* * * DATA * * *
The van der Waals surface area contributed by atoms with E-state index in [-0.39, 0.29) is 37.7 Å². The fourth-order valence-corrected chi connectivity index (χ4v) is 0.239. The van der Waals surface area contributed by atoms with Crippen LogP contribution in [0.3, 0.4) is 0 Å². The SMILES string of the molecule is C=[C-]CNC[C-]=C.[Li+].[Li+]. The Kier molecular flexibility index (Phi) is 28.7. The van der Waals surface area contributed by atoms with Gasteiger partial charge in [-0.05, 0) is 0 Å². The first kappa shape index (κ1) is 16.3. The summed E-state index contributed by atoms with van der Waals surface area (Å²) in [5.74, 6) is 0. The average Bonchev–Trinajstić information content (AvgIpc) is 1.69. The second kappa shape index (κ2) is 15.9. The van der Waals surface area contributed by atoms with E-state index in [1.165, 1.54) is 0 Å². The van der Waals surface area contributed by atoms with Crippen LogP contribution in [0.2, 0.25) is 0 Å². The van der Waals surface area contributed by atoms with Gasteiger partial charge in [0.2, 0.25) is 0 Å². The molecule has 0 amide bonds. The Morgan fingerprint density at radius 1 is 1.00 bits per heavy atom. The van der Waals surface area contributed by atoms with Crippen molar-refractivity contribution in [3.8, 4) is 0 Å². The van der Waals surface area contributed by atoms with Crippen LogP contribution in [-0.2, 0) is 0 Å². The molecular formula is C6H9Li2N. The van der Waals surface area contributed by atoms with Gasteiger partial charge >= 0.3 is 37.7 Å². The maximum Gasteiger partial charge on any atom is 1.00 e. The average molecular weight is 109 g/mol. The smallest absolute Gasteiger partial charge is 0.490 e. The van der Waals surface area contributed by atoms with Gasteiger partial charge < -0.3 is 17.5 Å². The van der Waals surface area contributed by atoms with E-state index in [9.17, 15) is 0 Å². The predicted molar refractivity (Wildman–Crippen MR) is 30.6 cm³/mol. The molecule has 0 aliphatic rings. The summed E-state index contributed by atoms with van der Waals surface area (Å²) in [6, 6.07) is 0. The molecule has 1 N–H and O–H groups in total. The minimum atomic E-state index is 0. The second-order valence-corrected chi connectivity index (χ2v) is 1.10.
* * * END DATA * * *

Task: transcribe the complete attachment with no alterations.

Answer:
The van der Waals surface area contributed by atoms with E-state index in [-0.39, 0.29) is 37.7 Å². The fourth-order valence-corrected chi connectivity index (χ4v) is 0.239. The van der Waals surface area contributed by atoms with Crippen LogP contribution in [0.3, 0.4) is 0 Å². The SMILES string of the molecule is C=[C-]CNC[C-]=C.[Li+].[Li+]. The Kier molecular flexibility index (Phi) is 28.7. The van der Waals surface area contributed by atoms with Gasteiger partial charge in [-0.05, 0) is 0 Å². The first kappa shape index (κ1) is 16.3. The summed E-state index contributed by atoms with van der Waals surface area (Å²) in [5.74, 6) is 0. The average Bonchev–Trinajstić information content (AvgIpc) is 1.69. The second kappa shape index (κ2) is 15.9. The van der Waals surface area contributed by atoms with E-state index in [1.165, 1.54) is 0 Å². The van der Waals surface area contributed by atoms with Crippen LogP contribution in [0.2, 0.25) is 0 Å². The van der Waals surface area contributed by atoms with Gasteiger partial charge in [0.2, 0.25) is 0 Å². The molecule has 0 amide bonds. The Morgan fingerprint density at radius 1 is 1.00 bits per heavy atom. The van der Waals surface area contributed by atoms with Crippen molar-refractivity contribution in [3.8, 4) is 0 Å². The van der Waals surface area contributed by atoms with Crippen LogP contribution in [-0.2, 0) is 0 Å². The molecular formula is C6H9Li2N. The van der Waals surface area contributed by atoms with Gasteiger partial charge >= 0.3 is 37.7 Å². The maximum Gasteiger partial charge on any atom is 1.00 e. The average molecular weight is 109 g/mol. The smallest absolute Gasteiger partial charge is 0.490 e. The van der Waals surface area contributed by atoms with Gasteiger partial charge < -0.3 is 17.5 Å². The van der Waals surface area contributed by atoms with E-state index in [9.17, 15) is 0 Å². The predicted molar refractivity (Wildman–Crippen MR) is 30.6 cm³/mol. The molecule has 0 aliphatic rings. The summed E-state index contributed by atoms with van der Waals surface area (Å²) in [6, 6.07) is 0. The molecule has 1 N–H and O–H groups in total. The minimum atomic E-state index is 0. The second-order valence-corrected chi connectivity index (χ2v) is 1.10.